Quai d'Orsay is not without interest but does not rise to the level of the director's best films, such as Coup de Torchon or Captain Conan. The absorbing classicism that opens the film settles into a somewhat routine conventionality for most its length. Here, again, the reliance on a digital format lamentably diminishes the visual texture.

For more information go to: www.filmlinc.com/films/series/rendez-vous-with-french-cinema-2014

Film Society of Lincoln Center
70 Lincoln Center Plaza
New York, NY  10023

IFC Center323 Avenue of the Americas
New York, NY 10014

BAMcinématek
30 Lafayette Avenue
Brooklyn, NY 11217

Open Roads—New Italian Cinema 2013

Director Marco Bellocchio
Open Roads — New Italian Cinema
June 6 - 12, 2013
 
You can’t fault the Film Society of Lincoln Center for bringing back Marco Bellocchio’s Dormant Beauty (which was first screened during Film Comment Selects in February 2013) as part of the latest edition of Open Roads — New Italian Cinema: this is an important, typically idiosyncratic film on a timely subject from a true cinematic master.

Read more: Open Roads—New Italian Cinema 2013

The Museum of Arts & Design Celebrates Punks on Screen & Screenprinting


From stapled zines, to xeroxed flyers, and 45 single sleeves, the aesthetics of the punk movement had an aesthetic of its own, with reverberations felt to this day in the world of art, media, and music. Running April 9 to August 18, Too Fast to Live, Too Young to Die: Punk Graphics, 1976 - 1986, at the Museum of Arts and Design (2 Columbus Circle, NY, NY) collects hundreds of texts, images, DIY zines, and more from the era that gave us The Ramones, Bad Brains, Patti Smith, and more.

Running alongside the exhibit is a film series of punk movies from around the world. Global Punk, running April 25 to July 11, is comprised of 7 films from countries including Mexico (Nadie es Innocente), Japan (Wild Zero), Hungary (The Dog’s Night Song), and the U.K. (Jubilee).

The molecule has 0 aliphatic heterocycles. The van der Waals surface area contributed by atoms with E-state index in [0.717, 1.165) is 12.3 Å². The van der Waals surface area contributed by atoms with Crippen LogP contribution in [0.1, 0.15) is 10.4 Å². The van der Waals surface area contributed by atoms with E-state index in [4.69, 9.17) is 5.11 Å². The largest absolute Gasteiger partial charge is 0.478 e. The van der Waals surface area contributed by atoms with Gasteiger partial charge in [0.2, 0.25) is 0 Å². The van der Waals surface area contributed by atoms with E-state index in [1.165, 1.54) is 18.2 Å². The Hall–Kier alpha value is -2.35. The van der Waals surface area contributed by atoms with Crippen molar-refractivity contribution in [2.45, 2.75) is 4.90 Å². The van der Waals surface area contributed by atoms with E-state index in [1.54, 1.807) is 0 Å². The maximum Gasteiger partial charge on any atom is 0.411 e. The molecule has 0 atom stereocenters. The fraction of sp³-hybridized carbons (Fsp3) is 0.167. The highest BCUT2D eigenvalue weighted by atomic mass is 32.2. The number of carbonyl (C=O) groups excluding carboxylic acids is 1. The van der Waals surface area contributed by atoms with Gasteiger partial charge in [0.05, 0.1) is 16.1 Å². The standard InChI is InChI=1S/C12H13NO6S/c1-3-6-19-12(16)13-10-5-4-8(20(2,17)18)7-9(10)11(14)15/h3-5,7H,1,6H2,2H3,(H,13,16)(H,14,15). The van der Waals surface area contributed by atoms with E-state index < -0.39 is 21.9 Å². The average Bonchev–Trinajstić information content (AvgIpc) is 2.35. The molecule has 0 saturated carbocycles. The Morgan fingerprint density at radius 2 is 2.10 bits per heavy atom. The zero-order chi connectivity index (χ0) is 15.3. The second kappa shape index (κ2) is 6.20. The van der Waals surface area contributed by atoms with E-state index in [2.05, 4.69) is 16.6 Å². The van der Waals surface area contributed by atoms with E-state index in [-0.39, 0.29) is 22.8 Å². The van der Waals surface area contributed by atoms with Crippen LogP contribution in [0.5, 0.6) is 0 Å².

To learn more, go to: https://madmuseum.org/

Too Fast to Live, Too Young to Die: Punk Graphics, 1976 - 1986
April 9 - August 18, 2019

Global Punk
April 25 - July 11, 2019

The Museum of Arts and Design
2 Columbus Circle
New York, NY 10019

AIPAD Photography Show: Interior Spaces & Worldwide Galleries



One of New York and America’s biggest exhibitions of photographers and their work, the Photography Show Presented by AIPAD returns to New York's Pier 94 (711 12th Ave.). Running April 4 to the 7th, this is the 39th edition of the show and will feature nearly 100 photography galleries with work including contemporary, modern, and 19th century photographs, photo-based art, video, and new media.

Exhibitors include:

  • Alan Klotz Gallery
  • Arnika Dawkins Gallery Photographic Fine Art
  • Atlas Gallery
  • Augusta Edwards Fine Art
  • Barry Singer Gallery
  • baudoin lebon
  • BOCCARA ART
  • Bruce Silverstein Gallery
  • Bryce Wolkowitz Gallery
  • Candela Gallery
  • Catherine Courturier Gallery
  • Catherine Edelman Gallery
  • Charles Isaacs Photographs Inc.
  • ClampArt

And many more.

The AIPAD Talks segment of the show features lectures and panel discussions that include subjects such as queer photography after Stonewall, art and representation, US/Mexico relations expressed through photography, and a series of discussions with artists. AIPAD will have a special exhibition called A Room For Solace: An Exhibition of Domestic Interiors, presented by Alec Sloth and will feature domestic interiors that speak to the possibility of finding refuge during turbulent times.

To learn more, go to: https://www.aipadshow.com/

The Photography Show Presented by AIPAD
April 4 - 7, 2019

Pier 94
711 12th Ave.
New York, NY 10019